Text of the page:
Tourists taking Toronto skyline photos on the ferry heading to the Toronto Islands during sunset in March 2016
Tourists take sunset photos on the ferry heading to the Toronto Islands.
Photo: Sightseeing Guy

You are roaming when you use your phone overseas to access the Internet, make phone calls, or send text messages.

Do you need roaming?

Roaming allows you to stay connected and get information you needed when Wi-Fi is unavailable.

Walking alone to Miradouro da Senhora do Monte
I took this photo when walking alone to Miradouro da Senhora do Monte, a viewpoint at the top of the hill. With data roaming, I could get directions from Google Map whenever needed. Get this photo

A key benefit of roaming is to know your real-time location. For example, when you are lost on the street in a foreign country, Google Map can save the day by showing you the directions to the hotel. Certainly, you can also get the directions by asking people nearby, if you are able to speak the local language. Still, the information they pass to you may be inaccurate. And they can’t draw a map.

In addition, with a roaming package, you can stay in touch with your family and friends anytime and anywhere.

Roaming, while convenient, can be expensive. Here are my tips on reducing roaming costs.

How to minimize roaming costs?

Get a roaming add-on

To avoid hefty roaming fees, make sure you have a roaming plan before you travel. Some wireless carriers, such as Verizon and T-Mobile US, already incorporate roaming programs in selected main plans.

Most wireless carriers offer monthly roaming add-ons, which are activated the moment your phone is first turned on overseas. More and more wireless carriers also offer daily roaming plans.

A typical roaming add-on covers voice, text, and data. Some packages include only voice and text; some include only data. If you don’t expect to call or text someone while you are travelling aboard, simply get a data package.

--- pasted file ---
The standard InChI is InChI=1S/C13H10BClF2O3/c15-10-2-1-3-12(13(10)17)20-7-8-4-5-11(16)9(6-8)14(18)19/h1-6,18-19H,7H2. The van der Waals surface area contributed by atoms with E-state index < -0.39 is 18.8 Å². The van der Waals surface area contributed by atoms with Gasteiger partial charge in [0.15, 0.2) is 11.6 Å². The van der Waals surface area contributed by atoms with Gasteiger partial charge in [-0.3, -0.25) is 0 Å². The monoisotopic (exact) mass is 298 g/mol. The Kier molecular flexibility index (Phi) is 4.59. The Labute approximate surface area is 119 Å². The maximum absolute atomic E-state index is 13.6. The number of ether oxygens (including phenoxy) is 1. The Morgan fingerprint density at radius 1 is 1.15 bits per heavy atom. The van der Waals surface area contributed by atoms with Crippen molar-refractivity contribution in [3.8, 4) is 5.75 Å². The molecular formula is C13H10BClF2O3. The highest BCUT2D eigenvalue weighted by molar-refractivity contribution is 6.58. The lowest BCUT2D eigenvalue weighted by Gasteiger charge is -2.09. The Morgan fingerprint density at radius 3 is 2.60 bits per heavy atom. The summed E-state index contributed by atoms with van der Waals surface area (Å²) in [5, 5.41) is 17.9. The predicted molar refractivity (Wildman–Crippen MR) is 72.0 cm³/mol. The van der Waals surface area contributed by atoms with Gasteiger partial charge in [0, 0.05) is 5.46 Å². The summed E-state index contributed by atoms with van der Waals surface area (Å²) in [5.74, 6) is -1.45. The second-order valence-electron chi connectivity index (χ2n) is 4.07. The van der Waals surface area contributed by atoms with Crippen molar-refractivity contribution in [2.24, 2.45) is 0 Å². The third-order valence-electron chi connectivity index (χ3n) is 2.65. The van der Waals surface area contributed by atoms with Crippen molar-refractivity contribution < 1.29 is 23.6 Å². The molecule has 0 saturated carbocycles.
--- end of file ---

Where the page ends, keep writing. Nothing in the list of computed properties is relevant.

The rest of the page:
Keep track of data usage

Unless your wireless carrier offers unlimited data roaming, you want to keep track of your data usage to avoid a shock later.

A simple way of monitoring your roaming usage is to reset cellular statistics on your smartphone before your flight takes off. When your flight lands, turn your phone on; it will start to record cellular usage statistics that occurred overseas.

For more precise and detailed tracking, you can download data tracking apps, such as My Data Manager.

Use roaming only needed

Free Wi-Fi services could be available at your hotel or a coffee shop. Only turn roaming on when Wi-Fi is unavailable.

Avoid watching videos while roaming. Also, refrain from downloading or sending large photos. A photo you take with your smartphone can be as large as 4MB. If your data plan allows 100MB data per month, 25 photos would eat all of your data allowance.

Do you know...

Google Map blue dot indicator
Even if you turn off Wi-Fi and data roaming, the blue dot on Google Map would still move as you move.

While Google Map might be your favorite app on the road, often you don’t need roaming or Wi-Fi to view your real-time position on the map. Because your smartphone’s built-in GPS can still function without a data or Wi-Fi connection. Also, Google Map stores cached map data. Therefore, even if you turn the roaming off, Google Map, using a cached map and your phone’s GPS, can still show where you are as you move.

On the other hand, if you keep data roaming always on, Google Map can be a big data consumer. That's why you should take advantage of free Wi-Fi to cache data whenever possible. For example, at the hotel where free Wi-Fi is available, you can cache map data by drag the map around the area you will visit. When you will walk outside later, only turn data roaming on when the area map needs to be updated.